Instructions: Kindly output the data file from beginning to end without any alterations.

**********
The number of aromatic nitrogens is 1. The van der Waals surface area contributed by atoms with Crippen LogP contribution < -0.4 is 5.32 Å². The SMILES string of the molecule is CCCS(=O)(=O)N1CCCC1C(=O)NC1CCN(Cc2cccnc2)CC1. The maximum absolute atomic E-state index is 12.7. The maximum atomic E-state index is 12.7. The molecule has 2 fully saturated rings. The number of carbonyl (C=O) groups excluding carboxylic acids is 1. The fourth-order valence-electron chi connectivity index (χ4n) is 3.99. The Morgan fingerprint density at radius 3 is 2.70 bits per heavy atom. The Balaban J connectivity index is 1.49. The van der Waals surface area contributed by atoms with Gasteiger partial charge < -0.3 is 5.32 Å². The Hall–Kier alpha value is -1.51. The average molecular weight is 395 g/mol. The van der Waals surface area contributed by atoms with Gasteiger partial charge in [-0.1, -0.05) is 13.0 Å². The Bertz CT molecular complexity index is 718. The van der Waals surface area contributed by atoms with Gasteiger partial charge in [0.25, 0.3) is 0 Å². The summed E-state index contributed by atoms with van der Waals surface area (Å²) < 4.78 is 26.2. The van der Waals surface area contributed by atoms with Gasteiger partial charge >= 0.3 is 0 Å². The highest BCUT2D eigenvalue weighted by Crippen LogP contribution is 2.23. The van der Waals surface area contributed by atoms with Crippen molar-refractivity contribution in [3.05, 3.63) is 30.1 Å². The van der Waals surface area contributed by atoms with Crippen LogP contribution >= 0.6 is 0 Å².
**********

The number of aromatic nitrogens is 1. The van der Waals surface area contributed by atoms with Crippen LogP contribution < -0.4 is 5.32 Å². The SMILES string of the molecule is CCCS(=O)(=O)N1CCCC1C(=O)NC1CCN(Cc2cccnc2)CC1. The maximum absolute atomic E-state index is 12.7. The maximum atomic E-state index is 12.7. The molecule has 2 fully saturated rings. The number of carbonyl (C=O) groups excluding carboxylic acids is 1. The fourth-order valence-electron chi connectivity index (χ4n) is 3.99. The Morgan fingerprint density at radius 3 is 2.70 bits per heavy atom. The Balaban J connectivity index is 1.49. The van der Waals surface area contributed by atoms with Gasteiger partial charge < -0.3 is 5.32 Å². The Hall–Kier alpha value is -1.51. The average molecular weight is 395 g/mol. The van der Waals surface area contributed by atoms with Gasteiger partial charge in [-0.1, -0.05) is 13.0 Å². The Bertz CT molecular complexity index is 718. The van der Waals surface area contributed by atoms with Gasteiger partial charge in [0.25, 0.3) is 0 Å². The summed E-state index contributed by atoms with van der Waals surface area (Å²) < 4.78 is 26.2. The van der Waals surface area contributed by atoms with Gasteiger partial charge >= 0.3 is 0 Å². The highest BCUT2D eigenvalue weighted by Crippen LogP contribution is 2.23. The van der Waals surface area contributed by atoms with Crippen molar-refractivity contribution in [3.05, 3.63) is 30.1 Å². The van der Waals surface area contributed by atoms with Crippen LogP contribution >= 0.6 is 0 Å².